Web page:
For the long-term sick, and possibly for those who have been out of the labour market for longer periods (for example due to parental or caring responsibilities), there is a role for combining flexible working with targeted government spending too. In Denmark, a graded return-to-work scheme supports employees to return to work gradually. Employers pay usual wages for the hours worked, while the government pays sickness benefits for the remaining time. The impacts are substantial: in a given week, programme participants are 50% more likely to have returned to their regular working hours than non-participants.

2. Provide tailored support based on employee demographics

For a wide variety of employees with varying needs, providing tailored support can be beneficial. Dedicated programmes to improve support that encourages workers to stay in work can make a big difference. 

Oslo Airport’s Life Phase Policy (which included training to enable the management of different generations, annual health monitoring and flexible working options) increased their average retirement age from 63 to 66 and reduced sick leave. In November, the Prime Minister advocated for midlife MOTs – consultations that help employees to plan their working future.

Using Behavioural Insights to focus on the different demographics within your organisation can help to improve the uptake of relevant programmes that can improve the quality of work for employees.

The emphasis should be on timely and tailored support that is easy to access. The government could start by identifying companies with immediate risks of workers moving into inactivity and point them towards support relevant to their challenge. For small organisations, which are least likely to pay for external advice, an offer of free one-to-one sessions to help plan an employee’s return to work could be beneficial. 

A critical question, however, is how effective this support will be – there is evidence of both effective and ineffective programmes and not enough evidence to be confident in what works. 

3. Provide job seekers with help identifying good firms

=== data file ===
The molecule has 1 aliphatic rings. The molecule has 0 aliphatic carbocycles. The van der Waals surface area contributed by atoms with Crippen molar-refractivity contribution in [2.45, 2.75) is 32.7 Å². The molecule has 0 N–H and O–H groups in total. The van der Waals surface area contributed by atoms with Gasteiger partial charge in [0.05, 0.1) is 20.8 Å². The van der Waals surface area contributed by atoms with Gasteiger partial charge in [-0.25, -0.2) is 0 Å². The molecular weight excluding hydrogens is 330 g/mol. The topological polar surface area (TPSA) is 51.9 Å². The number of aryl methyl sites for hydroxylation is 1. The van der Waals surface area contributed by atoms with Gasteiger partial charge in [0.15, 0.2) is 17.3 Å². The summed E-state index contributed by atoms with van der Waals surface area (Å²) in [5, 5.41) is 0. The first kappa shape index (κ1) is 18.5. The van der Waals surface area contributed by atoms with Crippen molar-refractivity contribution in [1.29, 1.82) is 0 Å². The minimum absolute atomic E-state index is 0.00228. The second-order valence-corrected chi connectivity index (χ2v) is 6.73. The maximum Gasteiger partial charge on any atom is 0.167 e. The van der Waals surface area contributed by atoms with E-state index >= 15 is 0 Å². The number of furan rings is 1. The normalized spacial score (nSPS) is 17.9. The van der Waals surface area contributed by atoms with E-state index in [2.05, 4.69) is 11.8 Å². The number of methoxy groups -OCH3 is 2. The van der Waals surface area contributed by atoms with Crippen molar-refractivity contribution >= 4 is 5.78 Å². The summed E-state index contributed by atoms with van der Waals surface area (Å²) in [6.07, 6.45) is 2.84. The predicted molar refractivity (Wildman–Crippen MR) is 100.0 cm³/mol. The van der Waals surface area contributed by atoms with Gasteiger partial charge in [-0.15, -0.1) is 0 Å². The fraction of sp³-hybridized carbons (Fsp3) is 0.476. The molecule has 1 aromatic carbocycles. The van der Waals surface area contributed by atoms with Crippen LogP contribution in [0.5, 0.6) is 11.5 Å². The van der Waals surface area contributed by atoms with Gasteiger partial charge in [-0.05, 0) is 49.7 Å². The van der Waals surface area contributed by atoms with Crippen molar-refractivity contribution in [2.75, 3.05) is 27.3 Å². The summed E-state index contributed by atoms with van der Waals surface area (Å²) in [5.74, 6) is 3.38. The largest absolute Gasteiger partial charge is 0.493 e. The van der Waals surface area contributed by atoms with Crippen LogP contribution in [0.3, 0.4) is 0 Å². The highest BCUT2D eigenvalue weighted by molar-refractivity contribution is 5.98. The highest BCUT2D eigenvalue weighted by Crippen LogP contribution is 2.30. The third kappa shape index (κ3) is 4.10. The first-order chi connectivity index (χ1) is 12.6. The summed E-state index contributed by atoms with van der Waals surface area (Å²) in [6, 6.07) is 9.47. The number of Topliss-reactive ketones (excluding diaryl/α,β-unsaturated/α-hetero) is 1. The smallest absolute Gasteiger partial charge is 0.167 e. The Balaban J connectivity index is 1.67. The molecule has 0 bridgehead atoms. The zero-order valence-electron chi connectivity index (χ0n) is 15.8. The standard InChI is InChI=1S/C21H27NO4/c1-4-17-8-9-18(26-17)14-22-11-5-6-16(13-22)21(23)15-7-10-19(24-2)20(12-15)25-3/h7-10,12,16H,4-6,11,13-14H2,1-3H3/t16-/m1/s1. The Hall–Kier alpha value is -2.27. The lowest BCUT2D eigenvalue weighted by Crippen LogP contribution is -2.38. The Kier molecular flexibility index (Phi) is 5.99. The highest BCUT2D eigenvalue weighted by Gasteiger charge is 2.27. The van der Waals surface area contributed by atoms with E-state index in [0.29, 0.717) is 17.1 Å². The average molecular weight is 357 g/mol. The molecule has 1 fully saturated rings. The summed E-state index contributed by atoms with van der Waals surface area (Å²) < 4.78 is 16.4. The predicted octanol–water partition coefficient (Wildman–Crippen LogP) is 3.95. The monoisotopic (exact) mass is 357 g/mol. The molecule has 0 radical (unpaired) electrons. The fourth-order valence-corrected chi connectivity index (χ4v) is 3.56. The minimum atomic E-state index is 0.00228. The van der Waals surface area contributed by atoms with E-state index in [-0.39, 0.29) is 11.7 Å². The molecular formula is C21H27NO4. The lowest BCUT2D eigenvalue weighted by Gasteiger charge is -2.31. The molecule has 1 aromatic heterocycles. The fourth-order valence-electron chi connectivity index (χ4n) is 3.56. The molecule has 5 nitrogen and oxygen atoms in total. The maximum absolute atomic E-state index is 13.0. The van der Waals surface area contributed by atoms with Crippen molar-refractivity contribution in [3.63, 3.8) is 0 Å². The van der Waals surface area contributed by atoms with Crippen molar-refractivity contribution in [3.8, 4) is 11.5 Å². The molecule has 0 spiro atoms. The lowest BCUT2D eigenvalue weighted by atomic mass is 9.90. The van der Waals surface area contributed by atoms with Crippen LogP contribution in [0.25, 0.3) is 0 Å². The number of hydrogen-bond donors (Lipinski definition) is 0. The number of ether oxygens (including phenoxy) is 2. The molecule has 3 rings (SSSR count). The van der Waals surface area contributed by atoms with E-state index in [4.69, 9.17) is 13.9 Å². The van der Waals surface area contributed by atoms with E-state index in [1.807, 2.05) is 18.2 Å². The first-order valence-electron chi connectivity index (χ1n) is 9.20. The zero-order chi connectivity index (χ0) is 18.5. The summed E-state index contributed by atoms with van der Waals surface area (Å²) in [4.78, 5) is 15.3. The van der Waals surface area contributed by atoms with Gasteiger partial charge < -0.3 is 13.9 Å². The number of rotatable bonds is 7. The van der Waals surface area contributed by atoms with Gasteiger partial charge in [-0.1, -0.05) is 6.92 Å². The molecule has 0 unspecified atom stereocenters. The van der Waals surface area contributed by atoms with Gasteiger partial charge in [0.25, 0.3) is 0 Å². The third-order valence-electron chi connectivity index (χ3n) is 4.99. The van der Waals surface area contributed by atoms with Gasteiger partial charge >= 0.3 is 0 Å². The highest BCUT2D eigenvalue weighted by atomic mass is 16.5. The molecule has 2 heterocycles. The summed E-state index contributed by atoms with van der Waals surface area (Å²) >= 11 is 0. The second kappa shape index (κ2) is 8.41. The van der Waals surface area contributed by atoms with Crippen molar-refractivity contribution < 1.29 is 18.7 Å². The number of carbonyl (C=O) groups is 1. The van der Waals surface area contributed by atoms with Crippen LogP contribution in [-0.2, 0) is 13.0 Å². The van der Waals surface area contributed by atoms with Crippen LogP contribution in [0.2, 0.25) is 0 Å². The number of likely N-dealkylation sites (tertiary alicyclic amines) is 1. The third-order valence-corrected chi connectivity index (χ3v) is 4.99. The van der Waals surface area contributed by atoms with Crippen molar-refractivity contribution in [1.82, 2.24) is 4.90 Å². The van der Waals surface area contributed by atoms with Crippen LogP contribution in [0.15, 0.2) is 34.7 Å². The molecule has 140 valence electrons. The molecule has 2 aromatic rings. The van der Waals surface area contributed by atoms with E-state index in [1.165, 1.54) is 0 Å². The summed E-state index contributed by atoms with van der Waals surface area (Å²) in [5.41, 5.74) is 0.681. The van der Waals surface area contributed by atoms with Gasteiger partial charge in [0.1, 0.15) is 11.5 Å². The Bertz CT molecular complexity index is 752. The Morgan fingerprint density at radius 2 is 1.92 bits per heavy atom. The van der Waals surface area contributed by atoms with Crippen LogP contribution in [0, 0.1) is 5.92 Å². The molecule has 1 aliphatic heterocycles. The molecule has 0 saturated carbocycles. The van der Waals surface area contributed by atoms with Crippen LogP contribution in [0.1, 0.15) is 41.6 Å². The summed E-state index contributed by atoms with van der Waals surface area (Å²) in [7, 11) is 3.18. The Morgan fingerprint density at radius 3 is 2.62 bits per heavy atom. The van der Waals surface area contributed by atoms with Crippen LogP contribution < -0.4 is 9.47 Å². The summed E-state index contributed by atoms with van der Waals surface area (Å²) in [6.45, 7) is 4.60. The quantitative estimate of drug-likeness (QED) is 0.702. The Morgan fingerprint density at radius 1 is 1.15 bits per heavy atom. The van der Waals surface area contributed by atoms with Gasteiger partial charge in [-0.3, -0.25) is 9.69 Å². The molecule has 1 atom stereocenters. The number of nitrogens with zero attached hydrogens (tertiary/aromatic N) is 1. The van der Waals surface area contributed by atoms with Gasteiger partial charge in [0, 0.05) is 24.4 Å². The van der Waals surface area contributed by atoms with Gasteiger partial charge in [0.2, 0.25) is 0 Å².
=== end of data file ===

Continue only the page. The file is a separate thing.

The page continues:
Finding an ideal job in the current climate can be challenging, with multiple listings for similar roles from a variety of businesses. 

There is evidence of both effective and ineffective programmes.

In theory, a feature of the jobs market should be that good employers are rewarded by attracting more and better applicants. For example, characterising your immediate supervisor as a ‘partner’ rather than a ‘boss’ provides an uplift in business satisfaction. If companies with ‘bad’ working environments needed to pay their staff 30% more to receive relevant applicants, they would quickly go out of business, and the ‘good’ employers would prosper.

But in practice, it can be hard to spot good companies. Sites like Glassdoor and Indeed, which provide ratings of companies and show them next to their job adverts, play a crucial role. But given the huge importance of this quality information, the government could do more to support them, using the extensive data they already hold.

Whilst the government could improve the representativeness of responses by using HMRC data to identify employees and proactively request reviews, businesses can also work with job providers and agencies to provide a comprehensive view of their business and available roles, allowing job seekers to make informed decisions based on data.

Discover Behavioural Insights for your Business today with The Behavioural Insights Team

Improving the quality of work will not happen overnight, but there are concrete steps that businesses and the government can take to accelerate the rate of change. It should be a top priority for reducing labour market inactivity.

At The Behavioural Insights Team we provide support for businesses across sectors that are looking to improve the quality of their organisation based on employee needs and desires. 

Get in touch with our expert team today to discuss our methods, or check out our services to see how we can help you.